What has changed for Cybersight since March this year?

Since the pandemic began, we have experienced record growth. Before March, we had between 600 and 700 new users a month. In March, when lockdowns started affecting various countries, this number doubled – and in April, the number of new registered users was around 3,400. Overall, Cybersight has had over 28,000 users from all over the world.

Our webinars before March attracted anywhere from 50 to 200 participants. Fast forward to May and, for each of the last three webinars we did, we had well over 1,000 participants. My last webinar attracted around 1,200 participants from 105 countries. Our webinars are usually in the form of hour-long lectures. After that hour, I offered to take questions; two hours later, I was still answering hundreds of questions from people around the world. This tells me how much such a service is needed, and it shows us that this really is a big moment for telemedicine. It’s like a switch has suddenly been flipped.

How long have you been using the platform yourself and how has it changed in that time?

I trained under Gene Helveston. I was his fellow in postgraduate training in 1998, when he first developed Cybersight after his trip to Cuba, and I have been using it ever since.

To give you a frame of reference on the state of technology back then, I received my first email only a year earlier, in 1997. I really wasn’t convinced that this was the future – I wasn’t sure why I needed an email account. As it turned out, the initial Cybersight consults were simply text emails! Eventually, Helveston was able to raise money for basic programming to create a web-based platform, which became the first phase of Cybersight that was donated to Orbis. For the next decade, it stayed in the format of three or four text boxes with some notifications. Afterwards, we got more financial support to get the platform to its current state: a consult service that looks a bit like an electronic medical record. The big changes have been the features we have incorporated into the platform.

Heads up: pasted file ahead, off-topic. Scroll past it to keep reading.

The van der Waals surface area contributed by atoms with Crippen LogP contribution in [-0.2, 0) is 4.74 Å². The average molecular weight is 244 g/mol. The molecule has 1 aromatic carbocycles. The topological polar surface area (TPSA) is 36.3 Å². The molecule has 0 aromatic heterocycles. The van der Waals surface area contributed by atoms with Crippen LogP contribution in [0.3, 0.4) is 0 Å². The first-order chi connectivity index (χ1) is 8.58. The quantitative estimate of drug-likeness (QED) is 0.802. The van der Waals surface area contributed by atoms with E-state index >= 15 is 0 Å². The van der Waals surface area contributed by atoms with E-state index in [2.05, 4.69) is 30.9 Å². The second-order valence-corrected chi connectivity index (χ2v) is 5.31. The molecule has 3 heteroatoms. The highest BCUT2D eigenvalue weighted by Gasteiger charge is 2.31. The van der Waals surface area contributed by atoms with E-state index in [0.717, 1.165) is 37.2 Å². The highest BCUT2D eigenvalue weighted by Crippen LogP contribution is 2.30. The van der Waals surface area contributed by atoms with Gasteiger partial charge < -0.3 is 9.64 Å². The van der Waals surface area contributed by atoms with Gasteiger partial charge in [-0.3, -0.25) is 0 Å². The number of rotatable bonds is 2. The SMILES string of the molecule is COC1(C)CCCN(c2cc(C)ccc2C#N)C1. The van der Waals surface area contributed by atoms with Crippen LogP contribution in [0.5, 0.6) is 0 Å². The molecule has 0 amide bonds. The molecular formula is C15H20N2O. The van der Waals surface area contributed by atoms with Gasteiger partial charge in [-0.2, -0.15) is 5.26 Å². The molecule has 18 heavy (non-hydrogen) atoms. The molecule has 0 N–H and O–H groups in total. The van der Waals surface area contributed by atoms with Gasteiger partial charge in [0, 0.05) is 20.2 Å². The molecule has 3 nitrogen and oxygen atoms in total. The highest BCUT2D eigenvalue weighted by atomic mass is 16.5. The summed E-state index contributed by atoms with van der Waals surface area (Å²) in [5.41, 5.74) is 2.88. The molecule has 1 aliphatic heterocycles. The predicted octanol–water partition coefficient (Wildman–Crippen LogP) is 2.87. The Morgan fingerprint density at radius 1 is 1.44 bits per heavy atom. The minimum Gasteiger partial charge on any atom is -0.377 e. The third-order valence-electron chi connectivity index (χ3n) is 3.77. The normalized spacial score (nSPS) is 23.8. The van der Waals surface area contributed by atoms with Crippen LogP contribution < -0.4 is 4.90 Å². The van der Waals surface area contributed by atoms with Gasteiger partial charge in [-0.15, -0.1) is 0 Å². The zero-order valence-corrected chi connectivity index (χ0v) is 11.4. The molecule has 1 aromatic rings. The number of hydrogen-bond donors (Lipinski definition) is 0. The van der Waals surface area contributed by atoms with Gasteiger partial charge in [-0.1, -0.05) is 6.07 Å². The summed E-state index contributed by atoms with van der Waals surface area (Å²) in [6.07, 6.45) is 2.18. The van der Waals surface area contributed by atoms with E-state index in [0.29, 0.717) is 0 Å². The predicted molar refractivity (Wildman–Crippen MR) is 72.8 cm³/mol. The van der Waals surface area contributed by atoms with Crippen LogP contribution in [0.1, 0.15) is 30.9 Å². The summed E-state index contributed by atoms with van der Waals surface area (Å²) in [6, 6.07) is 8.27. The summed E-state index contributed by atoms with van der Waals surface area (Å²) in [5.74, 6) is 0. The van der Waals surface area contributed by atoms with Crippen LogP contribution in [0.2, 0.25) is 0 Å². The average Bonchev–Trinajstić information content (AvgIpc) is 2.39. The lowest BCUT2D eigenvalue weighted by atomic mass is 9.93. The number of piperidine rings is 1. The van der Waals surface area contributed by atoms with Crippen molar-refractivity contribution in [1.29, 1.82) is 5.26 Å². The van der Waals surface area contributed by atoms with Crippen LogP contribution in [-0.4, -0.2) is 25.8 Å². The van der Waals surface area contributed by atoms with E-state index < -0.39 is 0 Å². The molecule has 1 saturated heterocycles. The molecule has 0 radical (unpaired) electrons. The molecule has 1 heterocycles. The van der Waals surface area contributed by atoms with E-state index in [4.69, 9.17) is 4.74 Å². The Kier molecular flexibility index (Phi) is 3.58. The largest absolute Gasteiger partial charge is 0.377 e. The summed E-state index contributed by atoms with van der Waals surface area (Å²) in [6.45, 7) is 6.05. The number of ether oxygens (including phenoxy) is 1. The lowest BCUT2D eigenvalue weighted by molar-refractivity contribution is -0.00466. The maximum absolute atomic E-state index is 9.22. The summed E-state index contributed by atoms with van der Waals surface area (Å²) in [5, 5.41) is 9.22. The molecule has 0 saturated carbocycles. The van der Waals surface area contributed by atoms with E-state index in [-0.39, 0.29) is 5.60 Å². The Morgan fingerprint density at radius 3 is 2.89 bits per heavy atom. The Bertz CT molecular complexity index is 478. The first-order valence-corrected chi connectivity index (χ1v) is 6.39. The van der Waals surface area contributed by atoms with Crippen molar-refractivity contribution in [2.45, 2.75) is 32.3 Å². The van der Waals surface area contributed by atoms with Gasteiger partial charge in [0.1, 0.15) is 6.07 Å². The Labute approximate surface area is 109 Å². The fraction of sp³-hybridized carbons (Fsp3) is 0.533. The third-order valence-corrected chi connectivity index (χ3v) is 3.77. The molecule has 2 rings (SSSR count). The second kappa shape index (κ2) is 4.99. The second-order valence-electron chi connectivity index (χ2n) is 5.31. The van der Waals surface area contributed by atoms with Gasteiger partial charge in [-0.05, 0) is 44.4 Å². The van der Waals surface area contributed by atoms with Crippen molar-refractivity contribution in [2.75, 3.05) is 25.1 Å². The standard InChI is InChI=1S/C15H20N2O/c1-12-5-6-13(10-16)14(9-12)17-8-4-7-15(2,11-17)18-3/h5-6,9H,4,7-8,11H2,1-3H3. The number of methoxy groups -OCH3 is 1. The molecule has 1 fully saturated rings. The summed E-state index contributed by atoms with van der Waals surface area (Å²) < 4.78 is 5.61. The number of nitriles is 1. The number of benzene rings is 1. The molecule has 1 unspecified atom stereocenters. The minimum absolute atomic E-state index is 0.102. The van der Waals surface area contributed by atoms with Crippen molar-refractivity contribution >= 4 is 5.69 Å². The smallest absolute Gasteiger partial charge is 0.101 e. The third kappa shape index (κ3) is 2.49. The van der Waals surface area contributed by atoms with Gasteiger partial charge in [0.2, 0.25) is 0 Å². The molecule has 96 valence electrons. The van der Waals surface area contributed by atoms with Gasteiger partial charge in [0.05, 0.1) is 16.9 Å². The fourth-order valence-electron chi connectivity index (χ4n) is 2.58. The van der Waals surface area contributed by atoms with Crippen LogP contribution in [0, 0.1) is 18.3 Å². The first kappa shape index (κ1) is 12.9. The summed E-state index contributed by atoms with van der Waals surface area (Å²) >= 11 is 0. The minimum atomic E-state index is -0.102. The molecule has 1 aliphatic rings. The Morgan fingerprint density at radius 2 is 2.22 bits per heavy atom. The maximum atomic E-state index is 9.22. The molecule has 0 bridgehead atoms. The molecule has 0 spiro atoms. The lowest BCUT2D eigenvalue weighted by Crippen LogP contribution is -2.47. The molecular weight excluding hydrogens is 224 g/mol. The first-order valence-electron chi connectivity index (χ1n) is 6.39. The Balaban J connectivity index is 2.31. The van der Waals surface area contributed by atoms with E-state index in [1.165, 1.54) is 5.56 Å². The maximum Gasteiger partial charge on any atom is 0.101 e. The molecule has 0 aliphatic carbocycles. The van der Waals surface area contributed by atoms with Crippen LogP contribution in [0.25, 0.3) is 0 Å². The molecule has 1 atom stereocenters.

Which features do you see as the most useful and innovative?

There is now an artificial intelligence feature, which can assess fundus photographs for signs of diabetic retinopathy, detect optic nerve anomalies, or estimate the cup-to-disc ratio. For the last few months, Cybersight has been employing a full-time AI programmer. Right now, AI is still in its infancy and it’s more of a novelty than it is a game changer, but eventually it will be everywhere in eye care. We need to be ready for when it really takes off – that is why we keep developing these solutions now.